5. Only put Safety Net moolah in this account. Keeping it separate from the rest of your money is crucial to keeping track of exactly how much is in it.

Pro Tip: This is the first of several times in this article where we suggest opening an interest-accruing investment account separate from your other accounts. “

The challenge here is that you’ll want multiple investment accounts, and most financial institutions only allot one account per client. That means either keeping track dollar-for-dollar of your balance and interest gains every month (who does that??) or maintaining accounts with several different banks. On top of that, just about all financial institutions only give you one choice in terms of risk. Put your money in a super-safe savings account, and it loses value over time. Put it in high-risk stocks, and it may not be there when you need it. Ugh. There must be a better way. So we did some super rigorous research into what else was out there. 

The verdict: Betterment far-and-away offers the best approach for implementing a lot of what we suggest in this article. Here’s why:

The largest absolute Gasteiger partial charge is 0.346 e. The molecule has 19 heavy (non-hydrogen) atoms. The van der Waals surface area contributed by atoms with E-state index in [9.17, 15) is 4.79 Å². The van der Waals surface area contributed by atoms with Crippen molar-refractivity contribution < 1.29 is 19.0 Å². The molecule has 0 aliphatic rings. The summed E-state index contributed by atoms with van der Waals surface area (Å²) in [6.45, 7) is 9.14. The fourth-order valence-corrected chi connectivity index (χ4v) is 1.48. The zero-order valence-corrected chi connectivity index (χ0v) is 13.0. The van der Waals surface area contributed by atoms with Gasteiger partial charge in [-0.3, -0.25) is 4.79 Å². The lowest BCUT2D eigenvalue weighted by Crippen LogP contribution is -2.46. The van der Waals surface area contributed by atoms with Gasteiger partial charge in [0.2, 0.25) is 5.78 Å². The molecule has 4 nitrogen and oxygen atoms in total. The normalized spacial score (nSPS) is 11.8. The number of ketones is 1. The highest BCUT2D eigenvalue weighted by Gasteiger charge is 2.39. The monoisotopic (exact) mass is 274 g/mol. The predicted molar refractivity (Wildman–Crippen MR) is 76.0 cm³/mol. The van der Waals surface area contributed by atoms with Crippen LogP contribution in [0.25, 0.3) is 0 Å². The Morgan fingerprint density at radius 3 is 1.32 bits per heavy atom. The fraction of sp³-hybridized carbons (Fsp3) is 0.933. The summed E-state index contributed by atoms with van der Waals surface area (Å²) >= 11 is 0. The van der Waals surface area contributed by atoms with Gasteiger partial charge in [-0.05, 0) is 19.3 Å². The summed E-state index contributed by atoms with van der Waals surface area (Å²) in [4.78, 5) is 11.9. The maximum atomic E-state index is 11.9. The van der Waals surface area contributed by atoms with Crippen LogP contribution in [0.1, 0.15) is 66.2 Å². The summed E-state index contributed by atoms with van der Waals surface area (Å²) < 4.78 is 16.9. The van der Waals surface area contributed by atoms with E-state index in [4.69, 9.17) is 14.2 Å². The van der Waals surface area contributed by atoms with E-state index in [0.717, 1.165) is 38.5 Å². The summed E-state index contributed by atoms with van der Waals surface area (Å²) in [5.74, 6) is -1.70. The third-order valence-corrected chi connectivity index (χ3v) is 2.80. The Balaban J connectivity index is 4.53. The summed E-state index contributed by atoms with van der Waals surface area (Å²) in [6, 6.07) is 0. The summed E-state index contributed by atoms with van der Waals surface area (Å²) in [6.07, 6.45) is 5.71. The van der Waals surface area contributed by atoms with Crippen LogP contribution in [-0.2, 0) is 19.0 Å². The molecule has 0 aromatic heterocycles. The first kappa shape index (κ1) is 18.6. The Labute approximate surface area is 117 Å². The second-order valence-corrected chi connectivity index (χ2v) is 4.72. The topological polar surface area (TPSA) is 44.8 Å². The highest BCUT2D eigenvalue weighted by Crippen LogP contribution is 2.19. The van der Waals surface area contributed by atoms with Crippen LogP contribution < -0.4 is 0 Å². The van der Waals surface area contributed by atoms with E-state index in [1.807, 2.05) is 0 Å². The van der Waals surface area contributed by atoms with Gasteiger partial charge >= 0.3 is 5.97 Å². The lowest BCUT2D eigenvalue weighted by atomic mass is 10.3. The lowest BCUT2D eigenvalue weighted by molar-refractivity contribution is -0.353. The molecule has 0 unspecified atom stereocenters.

• It will keep all your accounts in one place
  • Each account stays completely separate. You can name it and set a time horizon and purpose for it. Betterment will help you set up the account in the best way possible to maximize your benefit based on when you want to use the money and for what.
  • Even as each account is separate, Betterment’s algorithm’s will automatically coordinate across your accounts to reduce your taxable earnings using Tax Loss Harvesting and Tax Coordinated Portfolios. This stuff is complex enough that humans can’t really do it effectively in a reasonable amount of time. It’s pretty much the stuff of computer algorithms.
  • Plus, you can move money between accounts whenever you want (an important note on this later), change the purpose and timeline, manually adjust your risk factor and what you invest in, whatever. And Betterment guides you through all of it with clear, helpful information.